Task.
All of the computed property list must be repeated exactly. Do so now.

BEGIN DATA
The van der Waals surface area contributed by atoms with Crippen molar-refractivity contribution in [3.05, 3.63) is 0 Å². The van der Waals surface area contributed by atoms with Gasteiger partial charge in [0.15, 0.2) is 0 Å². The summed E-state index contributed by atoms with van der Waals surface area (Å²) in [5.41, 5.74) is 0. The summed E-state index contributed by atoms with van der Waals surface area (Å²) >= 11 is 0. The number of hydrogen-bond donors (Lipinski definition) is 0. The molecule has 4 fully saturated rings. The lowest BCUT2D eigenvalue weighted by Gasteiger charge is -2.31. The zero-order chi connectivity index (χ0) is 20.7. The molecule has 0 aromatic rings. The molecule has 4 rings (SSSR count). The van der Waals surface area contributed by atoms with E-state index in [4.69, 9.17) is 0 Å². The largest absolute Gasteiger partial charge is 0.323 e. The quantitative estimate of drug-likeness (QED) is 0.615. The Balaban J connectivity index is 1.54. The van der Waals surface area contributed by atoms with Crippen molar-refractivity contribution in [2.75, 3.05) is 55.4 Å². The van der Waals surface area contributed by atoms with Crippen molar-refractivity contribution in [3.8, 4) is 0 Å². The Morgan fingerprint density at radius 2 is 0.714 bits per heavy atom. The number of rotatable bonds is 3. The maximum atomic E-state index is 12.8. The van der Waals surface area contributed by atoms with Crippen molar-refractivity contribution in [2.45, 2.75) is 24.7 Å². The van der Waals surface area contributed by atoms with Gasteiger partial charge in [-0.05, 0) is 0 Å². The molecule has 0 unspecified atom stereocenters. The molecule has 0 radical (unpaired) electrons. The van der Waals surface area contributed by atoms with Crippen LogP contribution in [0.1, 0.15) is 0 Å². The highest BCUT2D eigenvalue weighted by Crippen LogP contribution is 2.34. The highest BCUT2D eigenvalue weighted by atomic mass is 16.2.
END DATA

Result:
The van der Waals surface area contributed by atoms with Crippen molar-refractivity contribution in [3.05, 3.63) is 0 Å². The van der Waals surface area contributed by atoms with Gasteiger partial charge in [0.15, 0.2) is 0 Å². The summed E-state index contributed by atoms with van der Waals surface area (Å²) in [5.41, 5.74) is 0. The summed E-state index contributed by atoms with van der Waals surface area (Å²) >= 11 is 0. The number of hydrogen-bond donors (Lipinski definition) is 0. The molecule has 4 fully saturated rings. The lowest BCUT2D eigenvalue weighted by Gasteiger charge is -2.31. The zero-order chi connectivity index (χ0) is 20.7. The molecule has 0 aromatic rings. The molecule has 4 rings (SSSR count). The van der Waals surface area contributed by atoms with E-state index in [4.69, 9.17) is 0 Å². The largest absolute Gasteiger partial charge is 0.323 e. The quantitative estimate of drug-likeness (QED) is 0.615. The Balaban J connectivity index is 1.54. The van der Waals surface area contributed by atoms with Crippen molar-refractivity contribution in [2.75, 3.05) is 55.4 Å². The van der Waals surface area contributed by atoms with Crippen molar-refractivity contribution in [3.8, 4) is 0 Å². The Morgan fingerprint density at radius 2 is 0.714 bits per heavy atom. The number of rotatable bonds is 3. The maximum atomic E-state index is 12.8. The van der Waals surface area contributed by atoms with Crippen molar-refractivity contribution in [2.45, 2.75) is 24.7 Å². The van der Waals surface area contributed by atoms with Gasteiger partial charge in [-0.05, 0) is 0 Å². The molecule has 0 unspecified atom stereocenters. The molecule has 0 radical (unpaired) electrons. The van der Waals surface area contributed by atoms with Crippen LogP contribution in [0.1, 0.15) is 0 Å². The highest BCUT2D eigenvalue weighted by Crippen LogP contribution is 2.34. The highest BCUT2D eigenvalue weighted by atomic mass is 16.2.